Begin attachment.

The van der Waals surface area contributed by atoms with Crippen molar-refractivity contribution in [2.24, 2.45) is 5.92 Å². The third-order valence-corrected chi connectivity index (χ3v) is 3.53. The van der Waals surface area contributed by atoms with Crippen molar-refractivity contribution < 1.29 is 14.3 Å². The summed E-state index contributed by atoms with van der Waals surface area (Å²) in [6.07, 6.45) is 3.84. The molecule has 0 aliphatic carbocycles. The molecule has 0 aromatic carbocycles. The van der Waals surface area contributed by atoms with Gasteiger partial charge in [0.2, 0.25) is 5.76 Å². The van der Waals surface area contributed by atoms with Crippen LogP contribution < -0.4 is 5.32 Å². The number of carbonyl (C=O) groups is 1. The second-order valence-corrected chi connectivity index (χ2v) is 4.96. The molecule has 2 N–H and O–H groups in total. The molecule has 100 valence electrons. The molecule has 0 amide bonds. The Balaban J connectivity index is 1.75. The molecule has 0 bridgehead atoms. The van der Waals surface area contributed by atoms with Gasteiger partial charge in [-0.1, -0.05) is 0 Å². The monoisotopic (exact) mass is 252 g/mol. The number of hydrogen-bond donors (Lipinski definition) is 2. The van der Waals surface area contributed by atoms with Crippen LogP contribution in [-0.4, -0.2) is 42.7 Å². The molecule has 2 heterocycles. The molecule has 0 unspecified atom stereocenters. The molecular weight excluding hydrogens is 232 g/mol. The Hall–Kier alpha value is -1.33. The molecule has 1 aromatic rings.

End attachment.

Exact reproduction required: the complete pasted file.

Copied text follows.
The van der Waals surface area contributed by atoms with Crippen molar-refractivity contribution in [2.24, 2.45) is 5.92 Å². The third-order valence-corrected chi connectivity index (χ3v) is 3.53. The van der Waals surface area contributed by atoms with Crippen molar-refractivity contribution < 1.29 is 14.3 Å². The summed E-state index contributed by atoms with van der Waals surface area (Å²) in [6.07, 6.45) is 3.84. The molecule has 0 aliphatic carbocycles. The molecule has 0 aromatic carbocycles. The van der Waals surface area contributed by atoms with Gasteiger partial charge in [0.2, 0.25) is 5.76 Å². The van der Waals surface area contributed by atoms with Crippen LogP contribution < -0.4 is 5.32 Å². The number of carbonyl (C=O) groups is 1. The second-order valence-corrected chi connectivity index (χ2v) is 4.96. The molecule has 2 N–H and O–H groups in total. The molecule has 100 valence electrons. The molecule has 0 amide bonds. The Balaban J connectivity index is 1.75. The molecule has 0 bridgehead atoms. The van der Waals surface area contributed by atoms with Gasteiger partial charge in [-0.1, -0.05) is 0 Å². The monoisotopic (exact) mass is 252 g/mol. The number of hydrogen-bond donors (Lipinski definition) is 2. The van der Waals surface area contributed by atoms with Crippen LogP contribution in [-0.4, -0.2) is 42.7 Å². The molecule has 2 heterocycles. The molecule has 0 unspecified atom stereocenters. The molecular weight excluding hydrogens is 232 g/mol. The Hall–Kier alpha value is -1.33. The molecule has 1 aromatic rings.